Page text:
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HOUSING FUND FRAUD: WE CAN TRY YOU, ARMY TELLS EX-GENERAL

By NBF News
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A Court Martial session in Kaduna has insisted that it has the powers and the jurisdiction to try former Managing Director, Army Post Service Homes (Savings and Loans) Limited, (PSHL), Brigadier General Felix Mohammed (retd) for alleged fraud and misappropriation of funds.

The seven-member panel sitting at the One Division Officers Mess of the Nigerian Army also held that it has the jurisdiction to also try the PSHL Project Manager, Col. Greg Udegbe who was also dragged before the Court Martial for trial over similar offence.

The ruling was sequel to separate preliminary objections raised by both Mohammed and Udegbe, through their counsel challenging the powers and jurisdiction of the Court Martial to try them for the alleged offences. The duo was arraigned on an 11-count charge of alleged misappropriation of funds belonging to the PSHL. The trial opened about two weeks ago.

Mohammed's counsel, retired Navy Commander Adagoji Abu had submitted that the military court convened by the Chief of Army Staff, COAS, Lt. General AbdulRahman Dambazzau did not have the powers to arraign or try the former PSHL boss for the alleged offences because, according to him, the accused was no longer in military service, following his voluntary retirement from the Nigerian Army in September 2009.

He further argued that the COAS acted ultra vires when he recalled the accused officer to the Army without the approval of the authorizing authority, which he said was the Army Council for the purpose of trying the retired General for the alleged offences.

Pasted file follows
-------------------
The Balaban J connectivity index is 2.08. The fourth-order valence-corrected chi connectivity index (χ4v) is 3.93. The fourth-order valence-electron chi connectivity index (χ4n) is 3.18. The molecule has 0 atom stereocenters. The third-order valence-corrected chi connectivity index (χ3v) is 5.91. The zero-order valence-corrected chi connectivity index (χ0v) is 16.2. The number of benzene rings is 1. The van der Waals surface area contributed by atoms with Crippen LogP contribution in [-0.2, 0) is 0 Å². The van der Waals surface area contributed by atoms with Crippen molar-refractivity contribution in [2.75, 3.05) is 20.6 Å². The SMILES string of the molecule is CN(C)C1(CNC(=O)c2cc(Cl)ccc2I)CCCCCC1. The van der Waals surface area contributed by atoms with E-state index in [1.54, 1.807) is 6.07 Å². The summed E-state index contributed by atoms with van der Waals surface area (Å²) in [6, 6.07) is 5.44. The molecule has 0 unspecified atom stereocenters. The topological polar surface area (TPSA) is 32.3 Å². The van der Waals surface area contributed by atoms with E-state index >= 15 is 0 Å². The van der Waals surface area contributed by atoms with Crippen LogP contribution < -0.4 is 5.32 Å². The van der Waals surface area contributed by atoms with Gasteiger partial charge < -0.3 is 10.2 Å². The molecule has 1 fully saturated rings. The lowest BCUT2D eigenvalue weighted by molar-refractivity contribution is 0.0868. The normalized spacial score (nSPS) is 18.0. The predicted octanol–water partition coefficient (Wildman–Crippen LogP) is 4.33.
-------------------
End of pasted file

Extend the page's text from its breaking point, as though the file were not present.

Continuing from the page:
Mohammed's counsel, Abu, had equally expressed surprise that his client could be brought in for the trial fully dressed in military uniform before the General Court Martial (GCM), for arraignment, insisting that the Army Council had on June 9, 2009 approved the voluntary retirement of the applicant with effect from September 30, 2009, which he noted was the date his client finally disengaged from the Nigerian Army.

Abu had also argued that the convening order for the commencement of Mohammed's trial dated April 6, 2010 was issued six clear months after his client retired from the Nigerian Army. And because his client was no longer in service, he could not be subjected to military service laws.

Mohammed's counsel, therefore, argued that by virtue of the provision of Section 1301 and 1629 of the Armed Forces Act Cap A20 Laws of the Federation of Nigeria 2004, the applicant was 'no longer triable under service laws.'

He had further argued that since the powers of the GCM derived from the Armed Forces Act, the court lacked the 'requisite jurisdiction' to try the applicant.

The accused counsel had, therefore, stated that issuance of the convening order for the GCM to commence the trial of the applicant by the COAS was 'illegal, wrongful, malicious, vexatious, unconstitutional and amount to the abuse of the authority and powers of the president and commander-in-chief of the Armed Forces of Nigeria.'

Citing Section 25 of the Armed Forces Act 2004, he further argued that only the president of the country had the powers to recall retired personnel for reserve service through the National Assembly and that all retired officers and not a single individual could be recalled for such reserve service.

Abu also stated that a case on the jurisdiction of the GCM was already before a Federal High Court in Abuja and that the COAS, the attorney general of the federation and the chief of defence staff had already entered a defence in the matter. Mohammed's counsel had urged the court to dismiss and strike out the charges against the applicant.